Ed Miliband speaks at the Labour conference in Brighton last year. Photograph: Getty Images.
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Labour must challenge the myths about decentralisation

Far from creating a postcode lottery, greater localism can lead to lower levels of regional inequality.

When Ed Miliband set out his vision for people-powered services, he was clear that the centralised state cannot diagnose and solve every local problem. Genuine power cannot be transferred to service users if decision-making is hoarded in Whitehall. Jon Cruddas reinforced this when he set out the importance of devolving power to delivering Labour’s ambitions of a more equal and inclusive society.  

This reflects Labour's  defining mission to tackle inequality. The Local Government Innovation Taskforce’s First Report: The case for change, now sets out the underlying case for such a power shift – and why inequality and decentralisation are inherently linked.

The election in 2015 will be an important juncture for our public services – the course pursued after this point will determine whether they can play an effective role in the future in overturning the social determination of poor life chances. The twin pressures of rising demand and shrinking resources are forcing a choice. Either to continue, as this government has largely pursued, the course of salami-slicing Whitehall budgets, squeezing separate services and tinkering around the edges of traditional modes of delivery. This will lead to the decline, retrenchment and residualisation of public services with ever-higher thresholds for use and the termination of some altogether.

The danger is so immediate that this status quo has now become riskier than the second option: fundamental reform. The Taskforce’s report sets out the foundations for how this can be achieved through a new strategy that organises services around places, rather than within departmental silos from the centre replicated in communities. This is based on evidence of what is working already – where innovations are being driven against the flawed logic of a system which constrains the ability of services to adapt to the challenges they are confronted with.

By providing services that are more anchored to local conditions, designed around people’s actual, not perceived needs, they can be more effective. By better enabling services to collaborate and cooperate beyond institutional boundaries they can be more efficient and drive out duplication. And by taking a whole system approach across all services in an area, early intervention can be built in with incentives between services aligned to secure the cashable savings that are required for proper shift away from high cost reaction and towards prevention.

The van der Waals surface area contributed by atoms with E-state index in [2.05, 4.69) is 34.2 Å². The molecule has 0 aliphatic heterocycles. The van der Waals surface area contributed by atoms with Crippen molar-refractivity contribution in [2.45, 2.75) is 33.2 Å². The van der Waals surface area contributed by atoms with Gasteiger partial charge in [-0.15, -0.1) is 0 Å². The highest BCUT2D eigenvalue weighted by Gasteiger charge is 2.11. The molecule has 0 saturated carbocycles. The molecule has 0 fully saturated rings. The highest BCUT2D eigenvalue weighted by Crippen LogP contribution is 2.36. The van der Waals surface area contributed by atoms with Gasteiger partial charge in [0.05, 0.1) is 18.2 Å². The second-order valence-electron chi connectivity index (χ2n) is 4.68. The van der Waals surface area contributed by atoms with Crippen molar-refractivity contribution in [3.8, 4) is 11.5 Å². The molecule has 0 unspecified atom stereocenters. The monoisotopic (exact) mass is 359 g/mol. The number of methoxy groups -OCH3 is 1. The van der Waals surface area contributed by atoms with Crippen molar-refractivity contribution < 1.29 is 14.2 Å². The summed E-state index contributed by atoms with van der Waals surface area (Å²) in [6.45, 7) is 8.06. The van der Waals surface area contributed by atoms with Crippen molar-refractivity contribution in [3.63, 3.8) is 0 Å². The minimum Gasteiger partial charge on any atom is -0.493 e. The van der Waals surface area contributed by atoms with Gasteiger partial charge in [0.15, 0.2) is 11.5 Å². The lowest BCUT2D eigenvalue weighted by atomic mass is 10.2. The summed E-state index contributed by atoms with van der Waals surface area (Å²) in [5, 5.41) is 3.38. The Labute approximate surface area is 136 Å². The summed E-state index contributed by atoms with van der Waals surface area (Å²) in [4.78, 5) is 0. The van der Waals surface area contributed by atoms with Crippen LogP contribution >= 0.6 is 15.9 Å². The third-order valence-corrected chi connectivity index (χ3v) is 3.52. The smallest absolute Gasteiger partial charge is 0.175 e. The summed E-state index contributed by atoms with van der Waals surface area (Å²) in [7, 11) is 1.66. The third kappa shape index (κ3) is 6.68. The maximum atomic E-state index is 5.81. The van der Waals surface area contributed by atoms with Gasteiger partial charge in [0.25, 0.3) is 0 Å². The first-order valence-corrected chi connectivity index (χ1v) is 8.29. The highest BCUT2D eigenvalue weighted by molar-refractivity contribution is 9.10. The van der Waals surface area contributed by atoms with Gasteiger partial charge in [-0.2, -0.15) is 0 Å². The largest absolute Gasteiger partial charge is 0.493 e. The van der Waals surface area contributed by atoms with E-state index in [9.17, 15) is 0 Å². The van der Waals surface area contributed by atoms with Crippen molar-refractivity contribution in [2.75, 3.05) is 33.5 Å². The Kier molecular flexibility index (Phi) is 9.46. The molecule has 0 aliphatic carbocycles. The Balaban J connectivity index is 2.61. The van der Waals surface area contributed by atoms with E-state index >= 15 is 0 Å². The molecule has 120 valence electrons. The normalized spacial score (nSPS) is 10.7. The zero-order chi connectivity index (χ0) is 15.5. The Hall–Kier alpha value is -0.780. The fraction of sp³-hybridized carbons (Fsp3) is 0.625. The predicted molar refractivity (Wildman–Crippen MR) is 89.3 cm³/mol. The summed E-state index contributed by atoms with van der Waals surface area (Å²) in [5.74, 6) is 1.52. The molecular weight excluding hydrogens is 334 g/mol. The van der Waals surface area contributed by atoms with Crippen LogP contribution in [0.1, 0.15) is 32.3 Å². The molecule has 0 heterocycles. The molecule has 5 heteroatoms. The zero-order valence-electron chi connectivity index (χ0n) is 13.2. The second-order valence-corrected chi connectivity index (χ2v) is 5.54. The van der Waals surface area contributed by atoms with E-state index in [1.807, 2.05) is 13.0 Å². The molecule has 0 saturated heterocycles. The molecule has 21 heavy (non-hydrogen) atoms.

But to realise this strategy will involve dispelling some myths that are often propagated about decentralisation.

Firstly, that it will lead to a postcode lottery in provision. While we must recognise existing variations in a centralised system, our evidence cites international comparators which show higher levels of decentralisation can lead to lower levels of regional inequality. This, combined with evidence that the potential of our big cities outside London is held back by centralisation, would strongly suggest that to achieve greater fairness overall we should pursue decentralisation with determination, as an effective route to social justice.

Secondly, that local structures are not up to the job. Local councils can be prone to weaknesses in a system that largely concentrates power and resource at the centre. Yet failures at the centre occur frequently – the Work Programme and Universal Credit are two examples of centrally managed programmes that are struggling to cope. But when the centre fails this is seen as particular, rather than a reflection of its systemic inability to deal effectively with complexity at scale. Given that all levels of public administration are prone to strengths and weaknesses, a more objective strategy would be based on understanding what level of governance is appropriate for maximising the impact of interventions.